David Hogg is the go-to for the anti-gun zealots these days. He’s like their anti-gun zealot messiah, at least in their mind. They’re convinced that this kid can take them to the promised land of finally enacting gun control legislation in this country.

Unfortunately, their messiah is an idiot.

It’s not that he’s young that’s the problem. It’s that he’s ignorant, and that’s not an artifact of his youth. His schoolmate, Kyle Kashuv, is extremely well informed and educated on the subject of guns, and I believe Kyle is younger than Hogg, so clearly age isn’t the problem.

Instead, I think it’s been people feeding nonsense into the kid’s head, and he’s buying into his own press enough that he doesn’t know how little he knows on the subject. Take, for example, his five-point plan to supposedly end gun violence in this country.

Oh, let’s break this one down.

First, the CDC is funded to research into gun violence. What they’re not funded to do is conduct research designed to promote gun control. Gun research, however, isn’t forbidden. In fact, it happens at the CDC even today.

What no one should want is the CDC to take a political stance on an issue where research is involved. Let the research show what it shows and let policymakers argue about the rest.

Universal background checks are a thing, and it’s something that I fear we’re going to be saddled with sooner or later. However, you’re deluded if you think it’ll change anything.

Remarkably few gun sales are conducted without a background check in this country. The vast majority take place in gun stores with an FFL holder. Thus, background checks are taking place. The same is true with most gun show purchases which, contrary to media claims, are predominantly made with FFL holders. Thus, a background check is required.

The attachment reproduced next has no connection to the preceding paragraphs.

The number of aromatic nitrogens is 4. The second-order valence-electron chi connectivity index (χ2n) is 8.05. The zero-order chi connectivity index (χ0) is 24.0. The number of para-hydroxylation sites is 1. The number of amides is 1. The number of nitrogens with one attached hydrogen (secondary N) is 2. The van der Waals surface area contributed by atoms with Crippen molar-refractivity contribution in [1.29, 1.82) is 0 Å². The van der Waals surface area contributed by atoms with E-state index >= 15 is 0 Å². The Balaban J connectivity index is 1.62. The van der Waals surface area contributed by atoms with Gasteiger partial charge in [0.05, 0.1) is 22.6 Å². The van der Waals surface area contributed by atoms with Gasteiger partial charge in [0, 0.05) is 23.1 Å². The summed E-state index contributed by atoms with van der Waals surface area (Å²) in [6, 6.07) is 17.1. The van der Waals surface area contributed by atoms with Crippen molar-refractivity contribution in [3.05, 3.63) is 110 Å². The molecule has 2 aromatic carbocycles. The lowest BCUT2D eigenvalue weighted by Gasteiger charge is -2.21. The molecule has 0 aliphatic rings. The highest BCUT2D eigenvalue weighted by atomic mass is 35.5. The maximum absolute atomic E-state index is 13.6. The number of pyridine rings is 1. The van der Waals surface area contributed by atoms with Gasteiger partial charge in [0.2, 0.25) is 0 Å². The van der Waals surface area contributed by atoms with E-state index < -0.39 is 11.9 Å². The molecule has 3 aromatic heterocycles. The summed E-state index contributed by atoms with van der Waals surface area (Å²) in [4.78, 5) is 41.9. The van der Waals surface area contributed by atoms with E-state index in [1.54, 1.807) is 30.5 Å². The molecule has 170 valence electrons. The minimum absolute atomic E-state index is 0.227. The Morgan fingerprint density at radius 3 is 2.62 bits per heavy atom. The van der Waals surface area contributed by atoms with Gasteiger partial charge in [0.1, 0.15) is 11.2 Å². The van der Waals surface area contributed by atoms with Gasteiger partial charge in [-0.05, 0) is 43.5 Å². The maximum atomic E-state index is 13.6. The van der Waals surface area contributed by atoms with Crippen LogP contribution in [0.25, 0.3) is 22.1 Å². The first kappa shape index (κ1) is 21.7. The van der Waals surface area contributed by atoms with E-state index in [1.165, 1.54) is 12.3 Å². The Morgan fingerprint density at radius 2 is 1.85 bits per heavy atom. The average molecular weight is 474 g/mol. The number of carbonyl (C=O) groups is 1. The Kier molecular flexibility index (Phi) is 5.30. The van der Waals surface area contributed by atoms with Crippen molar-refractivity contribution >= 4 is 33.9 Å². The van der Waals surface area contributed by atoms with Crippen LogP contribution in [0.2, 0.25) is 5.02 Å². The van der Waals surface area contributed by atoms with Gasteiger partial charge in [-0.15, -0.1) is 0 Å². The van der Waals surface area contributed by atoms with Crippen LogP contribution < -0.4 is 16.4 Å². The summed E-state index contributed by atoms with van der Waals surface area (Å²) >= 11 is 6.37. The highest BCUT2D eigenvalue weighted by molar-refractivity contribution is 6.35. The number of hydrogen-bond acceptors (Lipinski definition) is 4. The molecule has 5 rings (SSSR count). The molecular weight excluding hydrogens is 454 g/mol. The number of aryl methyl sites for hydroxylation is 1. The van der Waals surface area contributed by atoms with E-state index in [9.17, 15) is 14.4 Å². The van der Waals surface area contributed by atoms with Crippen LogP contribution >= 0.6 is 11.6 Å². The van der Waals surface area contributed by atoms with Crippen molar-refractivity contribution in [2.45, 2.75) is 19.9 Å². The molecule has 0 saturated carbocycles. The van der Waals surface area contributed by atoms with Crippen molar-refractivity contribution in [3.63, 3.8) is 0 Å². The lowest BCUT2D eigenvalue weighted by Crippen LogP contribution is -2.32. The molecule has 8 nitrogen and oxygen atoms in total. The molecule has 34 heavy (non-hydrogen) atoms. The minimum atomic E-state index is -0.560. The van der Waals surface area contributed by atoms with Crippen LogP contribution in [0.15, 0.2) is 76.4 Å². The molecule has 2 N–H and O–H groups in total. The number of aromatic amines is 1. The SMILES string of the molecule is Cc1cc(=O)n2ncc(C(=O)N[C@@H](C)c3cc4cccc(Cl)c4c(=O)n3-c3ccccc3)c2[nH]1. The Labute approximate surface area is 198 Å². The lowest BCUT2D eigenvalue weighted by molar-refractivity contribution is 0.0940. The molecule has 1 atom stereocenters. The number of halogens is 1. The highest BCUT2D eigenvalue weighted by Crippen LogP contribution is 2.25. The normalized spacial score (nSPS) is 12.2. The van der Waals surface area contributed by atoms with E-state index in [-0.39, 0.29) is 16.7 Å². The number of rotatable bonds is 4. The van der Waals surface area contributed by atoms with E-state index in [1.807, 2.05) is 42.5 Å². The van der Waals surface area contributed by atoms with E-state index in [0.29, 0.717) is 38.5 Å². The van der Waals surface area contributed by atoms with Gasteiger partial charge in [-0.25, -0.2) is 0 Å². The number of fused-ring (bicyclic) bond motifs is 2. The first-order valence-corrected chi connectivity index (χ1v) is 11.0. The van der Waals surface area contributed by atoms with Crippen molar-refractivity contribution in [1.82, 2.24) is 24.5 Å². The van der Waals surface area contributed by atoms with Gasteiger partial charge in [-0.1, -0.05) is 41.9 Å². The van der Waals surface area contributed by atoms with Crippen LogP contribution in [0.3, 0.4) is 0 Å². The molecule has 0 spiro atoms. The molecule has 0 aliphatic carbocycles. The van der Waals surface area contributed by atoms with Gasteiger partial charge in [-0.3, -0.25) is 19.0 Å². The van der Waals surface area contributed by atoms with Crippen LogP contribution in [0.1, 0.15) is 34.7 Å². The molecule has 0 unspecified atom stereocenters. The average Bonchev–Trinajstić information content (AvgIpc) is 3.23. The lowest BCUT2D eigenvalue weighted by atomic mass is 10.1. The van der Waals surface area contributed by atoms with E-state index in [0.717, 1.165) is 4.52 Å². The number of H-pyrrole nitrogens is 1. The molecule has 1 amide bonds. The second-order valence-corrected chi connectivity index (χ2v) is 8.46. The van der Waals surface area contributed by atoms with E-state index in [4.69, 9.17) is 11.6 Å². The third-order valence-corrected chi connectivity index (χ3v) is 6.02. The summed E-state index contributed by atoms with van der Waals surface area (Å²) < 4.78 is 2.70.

Besides, Hogg and company have yet to show that an appreciable number of bad guys are getting their guns via face-to-face transfers.

His third point, digitization of ATF records is an interesting one. You see, this one troubles me for one simple reason. Once you digitize ATF records, you can then put them in a central database. At that point, in conjunction with universal background checks, you now have a firearm registry, which is illegal and something we all should be concerned about.

This is especially true in an age when it seems no data is secure. Do you really want bad people finding out who has guns in their community? That’s like publishing a list of which houses to rob when no one is home.

Nope.

Number four on Hogg’s list is an end to so-called “high capacity magazines.”

Well, if Hogg had actually been in the building where the Parkland shooting was taking place instead of safe and sound some distance away, he might have seen that a lack of high capacity magazines didn’t stop the killer from mass slaughter. All this will do is create an inconvenience for law-abiding people who don’t want to have to reload as often. That’s it. It won’t stop criminals. It won’t keep mass shooters from killing a lot of people. It won’t solve anything.

Last is his call for an assault weapon ban. Hogg seems to think that this will have some impact on crime. Well, we had an assault weapon ban for ten years, from 1994-2004. You know what happened?

Nothing.

Crime was already trending downward before the ban was enacted, and it continued downward at roughly the same rate. Mass shootings weren’t even impacted by the assault weapon ban.

The only purpose of an assault weapon ban is to make it difficult or impossible for law-abiding citizens to own a gun that some people are scared of. There was no impact on crime last time, and there won’t be an impact this time. Like it or not, gun-grabbers, the bad guys aren’t lining up to buy AR-15s. They want small, concealable handguns, not big old rifles, as a general rule.

So literally none of his solutions are nearly as workable and helpful as he likes to think, and that’s an artifact of pure, unadulterated ignorance.

Then again, if the kid weren’t ignorant, he wouldn’t be anti-gun in the first place.